Lu Xiufu

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Lu Xiufu
Lu XiuFu Statue 01.jpg
Statue of Lù Xiùfū carrying Emperor Huaizong in Shenzhen, China
Simplified Chinese 陆秀夫
Traditional Chinese 陸秀夫
This is a Chinese name; the family name is Lu.

Lu Xiufu (1236-1279),[1] courtesy title Junshi (君实/君實), was a statesman and military commander during the final years of the Chinese Song Dynasty. Originally from Yancheng (modern day Jianhu County) in Jiangsu Province,[2] along with Wen Tianxiang and Zhang Shijie, he is regarded as one of the "Three heroes of the late Song Dynasty".

Life[edit]

In 1256 CE, together with Wen Tianxiang, Lu passed the Imperial examination, thus becoming a "presented scholar" or Jinshi (进士), and thereafter joined the Ministry of Rites as a vice-minister.

The capital of the Song at Lin'an in Guangdong fell to Mongol invaders from the north in 1276 CE, and the five-year-old Emperor Gong was taken prisoner. Together with Chen Yizhong, Zhang Shijie and Yang Fei (杨妃), amongst others, Lu took care of the two sons of Emperor Duzong of Song, seven year old Zhao Shi (赵昰) and four year old Zhao Bing (赵昺). Later the same year at Fuzhou in Fujian Province, Zhao Shi was enthroned as Emperor Duanzong of Song and began his Jingyang Era (景炎 literally: bright flame). Emperor Duanzong appointed Lu as military advisor to the Privy Council with the task of continuing resistance to the Mongols.

After the emperor died at the age of ten in 1278 CE, Lu and Zhang Shijie together enthroned his younger brother as Emperor Huaizong of Song whilst Empress Dowager Yang (杨太后) effectively ran the court from behind a screen. Lu became Prime Minister of the West (左丞相) and ran the government together with Zhang Shijie.

In 1279 CE, the second year of Emperor Huizong's Xiangxing Era (祥兴 literally: auspicious start), Mongol General Zhang Hongfan launched a large scale naval offensive against the Song at Mount Ya (modern day Yamen) forcing the emperor to flee. During the ensuing Battle of Yamen on March 19, 1279 CE, the entire Song army and navy were totally wiped out. When the eight-year-old emperor heard the news he was terrified and cursed the disorder of his armed forces.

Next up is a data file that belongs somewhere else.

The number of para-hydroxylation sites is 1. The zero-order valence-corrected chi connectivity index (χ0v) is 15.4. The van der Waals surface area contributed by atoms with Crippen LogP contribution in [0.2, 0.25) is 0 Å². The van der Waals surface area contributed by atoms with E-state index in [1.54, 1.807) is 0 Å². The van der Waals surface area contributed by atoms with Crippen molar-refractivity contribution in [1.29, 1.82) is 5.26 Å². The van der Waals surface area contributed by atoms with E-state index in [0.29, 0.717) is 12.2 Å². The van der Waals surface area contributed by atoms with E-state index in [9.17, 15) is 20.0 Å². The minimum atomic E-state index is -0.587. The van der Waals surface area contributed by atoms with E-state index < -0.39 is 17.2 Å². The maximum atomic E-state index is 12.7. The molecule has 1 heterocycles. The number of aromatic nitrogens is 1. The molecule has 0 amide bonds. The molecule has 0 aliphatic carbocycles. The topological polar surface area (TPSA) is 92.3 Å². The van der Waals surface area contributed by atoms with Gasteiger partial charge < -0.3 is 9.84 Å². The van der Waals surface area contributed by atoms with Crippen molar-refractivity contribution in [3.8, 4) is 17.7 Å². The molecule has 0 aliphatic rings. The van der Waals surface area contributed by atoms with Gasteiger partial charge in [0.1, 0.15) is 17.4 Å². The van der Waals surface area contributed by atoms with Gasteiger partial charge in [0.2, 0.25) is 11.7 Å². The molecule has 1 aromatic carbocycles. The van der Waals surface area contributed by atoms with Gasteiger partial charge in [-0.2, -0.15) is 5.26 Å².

Lu, unwilling to be taken captive by the Mongols, first ordered his wife to commit suicide then advised the emperor:

The affairs of our nation lie in ruins and our country is destroyed. Your majesty, please do not continue the disastrous policies of your predecessor Emperor Gong whose presence in Dadu is an unbearable shame, we cannot again bear such an insult.

With that, Lu gave the young emperor his seal, picked him up in his arms and jumped from a cliff into the sea, killing them both. Many imperial concubines and ministers also died and by July there were tens of thousands of corpses floating in the sea.[3] Thus ended the Southern Song Dynasty.

Legacy[edit]

Lu's descendants moved through many places before settling down in Qiangang Village (钱岗村), Conghua City, Guangdong Province.

Today in Jiangmen City, Guangdong Province there stands a memorial hall to the "Three heroes of the late Song Dynasty". There is also a shrine to the Three heroes in the Shuangxi District of New Taipei City, Taiwan. Built in 1868 during the reign of Qing Dynasty Emperor Tongzhi, the Three Loyalists Temple (三宗庙/三忠廟) is the religious center of the township.

See also[edit]

References[edit]

  1. ^ McDermott, Joseph P. (editor), (1999), State and Court Ritual in China, University of Cambridge Oriental Publications, ISBN 978-0-521-62157-1, ISBN 0-521-62157-7, p. 281
  2. ^ http://www.tionghoa.com/167/lu-xiufu/
  3. ^ Matthew Bennett (1998), The Hutchinson dictionary of ancient & medieval warfare, Taylor & Francis, 1998, ISBN 978-1-57958-116-9, p. 55

Further reading[edit]

  • Gascoigne, Bamber (2003), The Dynasties of China: A History, New York: Carroll & Graf, ISBN 1-84119-791-2 
  • Giles, Herbert Allen (1939). A Chinese biographical dictionary (Gu jin xing shi zu pu). Shanghai: Kelly & Walsh. (see here for more)
  • Gernet, Jacques (1982), A history of Chinese civilization, Cambridge: Cambridge University Press, ISBN 0-521-24130-8 
  • Kruger, Rayne (2003), All Under Heaven: A Complete History of China, Chichester: John Wiley & Sons, ISBN 0-470-86533-4 

External links[edit]

This article is based on a translation of 陆秀夫 in Chinese Wikipedia.